Moving Forward in Treaty Relationships in Education

tall trees and blue sky

Meaningful efforts to engage in this work at the provincial and federal level are emerging slowly within settler populations. “Indigenous people and the Canadian government are only in their infancy in terms of healing this catastrophic attempt at cultural genocide so it is understandable that cooperation in the development of educational resources for a Native Studies curriculum is also in its infancy. This is where the educational system came from, and there are many challenges that lie ahead” (Ryan, Van Every, Steele, McDonald in Kulnieks, Longboat & Young, 2013, p. 24). Discussions regarding the ongoing impacts of colonialism that continue to negatively disadvantage Indigenous communities and building and sustaining respectful treaty relationships have only recently begun to emerge in the Early Years sector. As a result, many educators who did not have opportunities for these kinds of conversations feel unprepared to tackle them with their own students. Due to the avoidance of conversations about colonialism, several generations of Canadians have been misinformed or have completely missed learning their country’s violent history. These are hard lessons to learn as an adult, and those who learn it later in life struggle with knowing how to catch up in their understandings of Indigenous history in order to set the record straight with the next generation. Through a more direct approach to learning about Indigenous history in Canada, and increased exposure to Indigenous knowledge, children could be challenged to consider their role as treaty partners at a younger age. This learning would support children to develop respect and understanding of the importance of tackling the complex issues in the anthropocene together, using multiple worldviews.

While mainstream channels are increasingly engaging with efforts toward reconciliation, this is not new work for Indigenous people. One of the most extensive publications on this subject, the Royal Commission on Aboriginal Peoples, was published in 1996 and “was the result of a huge mobilization of Canadian scholars and public servants in an effort to unravel the effects of generations of exploitation, violence, marginalization, powerlessness, and enforced cultural imperialism on Aboriginal knowledge and peoples.” While it proposes that Canada “must dispense with all notions of superiority, assimilation, and subordination and develop a new relationship with Aboriginal peoples based on sharing, mutual recognition, respect, and responsibility… the government of Canada has done little to acknowledge its contents or its value” (Battiste, 2013, p. 26). Even today, the main province-wide guiding document for K-12 teachers in understanding Indigenous issues in their classroom, the Ontario First Nations Metis and Inuit Policy Framework, lacks the necessary acknowledgement of our country’s history. This document is meant to guide educators working within the public education system, and “although this history is hinted at in several ways in the Policy Framework, colonialism is never named” (McFarlane, 2018, p. 2018). Educators must instead take their learning into their own hands and spend time reviewing the foundational documents that have been written about Indigenous education (such as Royal Commission on Aboriginal Peoples, United Nations Declaration on the Rights of Indigenous Peoples, and others mentioned in a podcast series by Ryan McMahon) and find ways to move these ideas forward in their own classrooms and communities. In doing this work, they can become active participants in supporting causes of Indigenous people in their efforts to reclaim what was originally theirs and what was violently stolen from them, and become vocal members of change and educational reform.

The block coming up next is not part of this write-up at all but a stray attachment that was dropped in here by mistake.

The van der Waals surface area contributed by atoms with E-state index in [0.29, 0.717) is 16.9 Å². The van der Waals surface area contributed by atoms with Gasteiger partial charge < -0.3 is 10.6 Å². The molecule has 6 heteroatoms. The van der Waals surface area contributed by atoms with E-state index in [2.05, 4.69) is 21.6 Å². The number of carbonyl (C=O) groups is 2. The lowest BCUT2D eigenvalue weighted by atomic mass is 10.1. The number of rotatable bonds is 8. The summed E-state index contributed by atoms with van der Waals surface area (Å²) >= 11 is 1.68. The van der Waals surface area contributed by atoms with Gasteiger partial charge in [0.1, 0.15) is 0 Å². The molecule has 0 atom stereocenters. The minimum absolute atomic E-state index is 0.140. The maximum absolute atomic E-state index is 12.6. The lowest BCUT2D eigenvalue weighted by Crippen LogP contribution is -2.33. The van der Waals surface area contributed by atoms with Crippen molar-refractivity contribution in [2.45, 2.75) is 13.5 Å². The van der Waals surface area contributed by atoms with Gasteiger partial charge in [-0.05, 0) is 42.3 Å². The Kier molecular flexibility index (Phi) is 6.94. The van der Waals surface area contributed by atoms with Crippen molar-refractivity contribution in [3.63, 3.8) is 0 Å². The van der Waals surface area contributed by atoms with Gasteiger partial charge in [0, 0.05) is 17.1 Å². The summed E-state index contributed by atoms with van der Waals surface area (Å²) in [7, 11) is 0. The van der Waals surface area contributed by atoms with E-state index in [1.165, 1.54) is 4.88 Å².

In a small attempt to start this conversation in my own work, I can start to explain the complexity of this, especially since treaties were sometimes imposed on existing treaties. So while most of my organization operates within Williams Treaty territory, one section is also part of Treaty 20 territory, which overlaps with Williams Treaty. Phil Abbott explained to me that Indigenous nations had a long history of cross-nation treaties long before settlers arrived, and since treaties were often verbal agreements, and based on previous ones, there can often be misunderstandings about their interpretation. Written documents serve as a colonial framework and didn’t always represent the agreement as it was understood by the signatories. He also suggests that “settlers have focused on the rights not the responsibilities” (Abbott, 2017) so we now find ourselves making sense of something that happened a long time ago. Working with Elders like Doug Williams, Abbott’s pending publication is one helpful example of understanding local history that brings perspective to the ways in which treaties have not been upheld in this particular place.

Below is a map outlining Treaty 20 territory, where I live and work:

treaty map ontario

Recognizing and upholding treaty relationships is not rocket science. Educators each have a role to play in moving forward respectful relationships between Indigenous and Settler populations in order to live into treaty. While it can feel overwhelming to try and learn about this complicated history, especially if it is new information, by treating this work as foundational to our role as educators, we can prevent the same thing from happening to the next generation of children. By teaching them about the history of our country starting at a younger age, they will be better prepared to carry out respectful treaty relationships into the future generations.